MINNEAPOLIS (KARE/CNN) - A 9-year-old boy from Minneapolis managed to sneak on a plane to Las Vegas - apparently without a boarding pass.
The boy walked off a light rail car Thursday and into the Minneapolis airport with plans to travel, but with no ticket.
He passed through the security checkpoints of TSA screening.
He then, continued on to the G Concourse - specifically at gate G4. But it's unclear exactly how he got passed the Delta ticket agent at the gate, collecting tickets.
The minor boarded flight 1651 and traveled 1,300 miles to Las Vegas.
Officials say it wasn't until the flight crew became suspicious because he was traveling alone and contacted Las Vegas Metropolitan Police who took the child into custody upon landing.
"I think they should have taken him to the tables and let him play a little, because his luck was doing well, once he got to Vegas," said Terry Trippler, from theplanerules.com.
Trippler, an air transportation expert, says the whole thing highlights big gaps in security - especially when it comes to children.
"That 9-year-old child does not need identification. Anyone under 18, so I can understand standing behind a family. Or the family is checking in. I can understand that," Trippler said. "I cannot understand the Delta gate agent. And this is where I put the major problem. It happened there."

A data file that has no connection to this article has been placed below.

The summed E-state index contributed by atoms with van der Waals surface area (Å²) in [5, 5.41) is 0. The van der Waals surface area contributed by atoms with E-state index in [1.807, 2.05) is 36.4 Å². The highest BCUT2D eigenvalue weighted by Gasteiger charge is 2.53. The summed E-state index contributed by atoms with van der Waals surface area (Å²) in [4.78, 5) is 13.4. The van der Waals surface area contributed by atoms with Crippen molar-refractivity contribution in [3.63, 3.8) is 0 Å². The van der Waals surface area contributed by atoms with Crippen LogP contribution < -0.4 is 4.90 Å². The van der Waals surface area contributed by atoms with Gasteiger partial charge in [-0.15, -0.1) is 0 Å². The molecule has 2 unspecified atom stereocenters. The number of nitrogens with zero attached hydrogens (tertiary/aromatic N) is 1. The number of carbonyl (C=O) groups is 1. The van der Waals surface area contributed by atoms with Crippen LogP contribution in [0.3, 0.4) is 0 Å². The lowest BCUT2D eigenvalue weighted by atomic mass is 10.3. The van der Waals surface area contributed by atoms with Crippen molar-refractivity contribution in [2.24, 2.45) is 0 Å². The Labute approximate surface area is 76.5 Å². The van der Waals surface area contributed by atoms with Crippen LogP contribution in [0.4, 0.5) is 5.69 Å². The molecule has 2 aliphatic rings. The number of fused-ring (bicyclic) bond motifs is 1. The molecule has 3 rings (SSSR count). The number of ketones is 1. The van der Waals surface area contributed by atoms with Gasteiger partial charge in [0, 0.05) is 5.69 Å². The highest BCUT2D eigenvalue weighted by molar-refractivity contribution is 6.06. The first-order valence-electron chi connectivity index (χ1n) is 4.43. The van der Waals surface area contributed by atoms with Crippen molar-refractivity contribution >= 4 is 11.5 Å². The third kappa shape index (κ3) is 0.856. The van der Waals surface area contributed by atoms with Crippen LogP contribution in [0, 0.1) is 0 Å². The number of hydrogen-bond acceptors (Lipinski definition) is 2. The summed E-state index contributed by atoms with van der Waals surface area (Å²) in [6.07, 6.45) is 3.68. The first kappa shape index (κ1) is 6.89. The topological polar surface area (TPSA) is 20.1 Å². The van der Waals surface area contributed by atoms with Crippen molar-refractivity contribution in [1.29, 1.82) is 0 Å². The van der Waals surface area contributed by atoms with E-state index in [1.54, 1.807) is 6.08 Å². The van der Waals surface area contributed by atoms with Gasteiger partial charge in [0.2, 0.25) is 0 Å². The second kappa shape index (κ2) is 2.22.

While no one would talk on camera, but a lot of statements were released.
TSA said: "The child was screened along with all other passengers to ensure that he was not a threat to the aircraft."
And Delta said: "Delta is taking this incident very seriously and working with authorities in the investigation. Due to the fact that it involves a minor we are not commenting further at this time."
For the traveling public - who know the rigorous routine of airport screening, it's a mystery how a child could have slipped through the cracks.
"We have to take off our shoes, put them in a box, go through the belt. Go through the thing," said Rose Manfredi, an airline passenger.
"I'm quite surprised he got through security with all the things that we as adults have to go through" said Gordon Selinger, an airline passenger.
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